As such, Abd al-Hadi’s real aim – as was his more Islamist equivalent, Hajamin al-Husseinei –was not Arab enfranchisement, but the diminution, indeed, defeat, of traditional grand Arab families/clans of Jerusalem, Samaria, Judea, Syria and the Trans-Jordanian Palestinian area.  It is no wonder then that he spent most of the rest of his life in Egypt, with the exception of the five years before the 1958 upheaval in Jordan.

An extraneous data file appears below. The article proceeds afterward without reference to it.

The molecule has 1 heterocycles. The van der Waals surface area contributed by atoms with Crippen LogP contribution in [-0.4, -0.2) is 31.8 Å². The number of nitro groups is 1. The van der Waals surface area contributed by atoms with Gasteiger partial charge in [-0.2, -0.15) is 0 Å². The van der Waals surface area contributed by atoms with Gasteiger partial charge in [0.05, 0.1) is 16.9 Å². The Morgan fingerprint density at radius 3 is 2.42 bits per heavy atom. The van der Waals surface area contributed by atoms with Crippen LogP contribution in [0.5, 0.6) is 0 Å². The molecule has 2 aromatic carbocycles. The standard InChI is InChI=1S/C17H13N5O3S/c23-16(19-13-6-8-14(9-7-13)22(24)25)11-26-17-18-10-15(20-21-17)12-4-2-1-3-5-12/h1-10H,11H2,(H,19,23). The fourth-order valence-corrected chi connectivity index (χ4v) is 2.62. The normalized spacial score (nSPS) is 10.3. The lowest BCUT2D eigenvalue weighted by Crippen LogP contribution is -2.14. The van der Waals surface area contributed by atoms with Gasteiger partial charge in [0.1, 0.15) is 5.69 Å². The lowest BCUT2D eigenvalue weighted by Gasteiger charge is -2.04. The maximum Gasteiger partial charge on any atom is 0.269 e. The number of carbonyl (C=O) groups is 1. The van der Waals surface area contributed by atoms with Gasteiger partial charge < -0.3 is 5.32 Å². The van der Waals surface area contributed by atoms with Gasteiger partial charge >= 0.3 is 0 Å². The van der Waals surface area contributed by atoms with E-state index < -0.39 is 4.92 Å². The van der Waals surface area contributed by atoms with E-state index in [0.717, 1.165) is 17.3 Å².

This rejection by the Arabs of Palestine themselves of a unique Palestinian peoplehood or nationality – and the use of their struggle as part of a pan-Arabist radical regional revolution against existing elites — persisted until quite recently, in fact. Hence the jolting assertion (in terms of today’s discourse) by a member of the PLO’s executive committee, Zahir Muhse’in, as late as 1977 to a Dutch newspaper, Trouw, that: “The Palestinian people does not exist. The creation of a Palestinian state is only a means for continuing our struggle against Israel and for our Arab unity [italics mine]. In reality today, there is no difference between Jordanians, Palestinians, Syrians and Lebanese.  Only for political and tactical reasons do we speak today about the existence of a Palestinian people.”3